When you contemplate streaming media wirelessly between your iPhone and home theater or audio system, you might be tempted to invest in all kinds of AirPlay-certified hardware. After all, Apple uses AirPlay on its computers and devices to stream media. However, other streaming technology may already be integrated in your existing setup. It's called Digital Living Network Alliance technology. To enjoy DLNA on the iPhone, install a DLNA application.
How DLNA Works
The "A" in DLNA stands for Alliance for good reason. What started as a Sony initiative in 2003 has grown into a coalition of IT, mobile device and electronics manufacturers committed to integrating DLNA streaming technology into products. The goal of this nonprofit trade organization is to ensure product interoperability over a wireless home network. DLNA-certified devices are equipped to discover, connect and communicate with one another over a shared network, which potentially gives you, the consumer, multiple options by which to play back and display video, audio and photo files.
Video of the Day
Many popular digital formats can stream directly to and from DLNA-compatible devices. These include a wide variety of MPEG-format video files; MP3, WAV, WMA and high-resolution FLAC audio files; and JPEG and PNG digital photo files. To begin streaming these files, you connect the DLNA-certified devices to your network -- understanding that the quality of the stream depends largely on your network's reliability and capabilities.
DLNA-Certified Devices Exclude iPhone
With billions of DLNA-certified products available on the marketplace encompassing many kinds of products and functionalities, DLNA is one of the most pervasive media distribution technologies. You'll find the technology integrated into everything from appliances to audio video systems, network speakers, digital cameras, camcorders, DVD and Blu-ray players and game consoles. You'll also find many DLNA-capable gateway devices and routers, network attached storage, personal computers, photo frames, printers, projectors and set-top boxes. Among mobile devices, nearly every major smartphone supports DLNA including Nokia Windows, Android and Blackberry 10 devices -- but not the iPhone. That's because Apple devices use Apple's proprietary AirPlay technology rather than open-source DLNA to stream content.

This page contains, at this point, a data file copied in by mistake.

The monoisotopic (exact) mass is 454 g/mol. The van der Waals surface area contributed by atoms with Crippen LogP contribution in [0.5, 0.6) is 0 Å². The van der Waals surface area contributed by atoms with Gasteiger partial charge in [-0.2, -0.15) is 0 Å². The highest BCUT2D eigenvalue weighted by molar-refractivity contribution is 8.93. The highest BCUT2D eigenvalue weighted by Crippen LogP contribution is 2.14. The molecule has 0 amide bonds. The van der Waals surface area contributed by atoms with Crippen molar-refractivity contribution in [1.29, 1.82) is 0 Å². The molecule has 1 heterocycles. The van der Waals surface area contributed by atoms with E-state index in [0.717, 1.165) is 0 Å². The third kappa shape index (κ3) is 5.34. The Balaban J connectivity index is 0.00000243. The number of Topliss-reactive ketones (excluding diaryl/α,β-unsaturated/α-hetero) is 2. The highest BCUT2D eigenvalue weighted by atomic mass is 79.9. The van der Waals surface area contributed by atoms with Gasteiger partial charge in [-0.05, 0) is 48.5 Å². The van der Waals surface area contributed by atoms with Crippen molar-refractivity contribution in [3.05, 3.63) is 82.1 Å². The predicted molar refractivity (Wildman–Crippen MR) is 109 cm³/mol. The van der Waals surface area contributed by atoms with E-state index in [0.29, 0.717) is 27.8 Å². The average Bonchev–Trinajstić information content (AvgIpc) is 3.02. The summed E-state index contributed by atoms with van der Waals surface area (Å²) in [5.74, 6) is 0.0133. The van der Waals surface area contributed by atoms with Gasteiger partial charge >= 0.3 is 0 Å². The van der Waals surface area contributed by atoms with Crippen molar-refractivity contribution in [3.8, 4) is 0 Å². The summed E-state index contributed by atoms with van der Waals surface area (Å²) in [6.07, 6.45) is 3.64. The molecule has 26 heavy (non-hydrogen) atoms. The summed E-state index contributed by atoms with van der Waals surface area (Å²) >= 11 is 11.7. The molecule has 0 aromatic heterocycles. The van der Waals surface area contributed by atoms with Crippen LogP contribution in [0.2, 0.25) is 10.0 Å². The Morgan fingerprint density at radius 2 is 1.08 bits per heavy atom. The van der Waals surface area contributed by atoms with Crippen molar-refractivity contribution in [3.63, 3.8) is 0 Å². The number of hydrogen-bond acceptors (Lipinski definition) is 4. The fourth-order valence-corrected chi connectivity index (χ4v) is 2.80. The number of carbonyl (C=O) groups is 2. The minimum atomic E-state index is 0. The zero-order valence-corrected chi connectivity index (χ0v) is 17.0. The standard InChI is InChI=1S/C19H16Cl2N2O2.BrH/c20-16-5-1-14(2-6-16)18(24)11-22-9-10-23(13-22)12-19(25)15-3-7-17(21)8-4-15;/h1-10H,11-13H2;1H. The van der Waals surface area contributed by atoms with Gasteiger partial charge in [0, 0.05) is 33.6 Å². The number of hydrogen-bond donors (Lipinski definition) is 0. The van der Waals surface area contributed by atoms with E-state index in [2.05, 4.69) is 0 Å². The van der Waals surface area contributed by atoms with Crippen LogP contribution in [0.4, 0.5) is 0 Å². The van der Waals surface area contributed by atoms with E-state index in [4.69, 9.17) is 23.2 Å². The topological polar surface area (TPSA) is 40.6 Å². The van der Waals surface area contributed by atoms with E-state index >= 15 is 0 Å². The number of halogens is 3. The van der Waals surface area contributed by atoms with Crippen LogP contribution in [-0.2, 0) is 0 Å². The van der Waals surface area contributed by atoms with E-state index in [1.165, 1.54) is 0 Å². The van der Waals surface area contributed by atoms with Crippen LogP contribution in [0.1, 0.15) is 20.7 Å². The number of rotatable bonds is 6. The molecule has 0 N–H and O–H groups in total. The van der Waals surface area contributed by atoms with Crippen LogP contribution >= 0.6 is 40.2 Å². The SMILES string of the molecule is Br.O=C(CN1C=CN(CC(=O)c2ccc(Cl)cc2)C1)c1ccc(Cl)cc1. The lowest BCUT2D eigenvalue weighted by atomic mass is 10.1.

Enabling DLNA Streaming on iPhone
While the iPhone doesn't natively support DLNA, you can download and install apps that make it perform as though it always has. Some well-rated iOS apps such as the Onkyo Remote 2 work with specific DLNA-capable brands or receivers, while others such as the TV Assist, ArkMC, MoliPlayer and nPlayer stream media broadly across players and receivers. Still others, such as the Creation 5 PRO app, enable both DLNA and AirPlay streaming. Some DLNA apps function as dedicated media servers and many, with permission, can access your existing media repositories in the cloud, computer or other storage device. They then make your stored media libraries available to the DLNA-capable media players on your network for playback and display.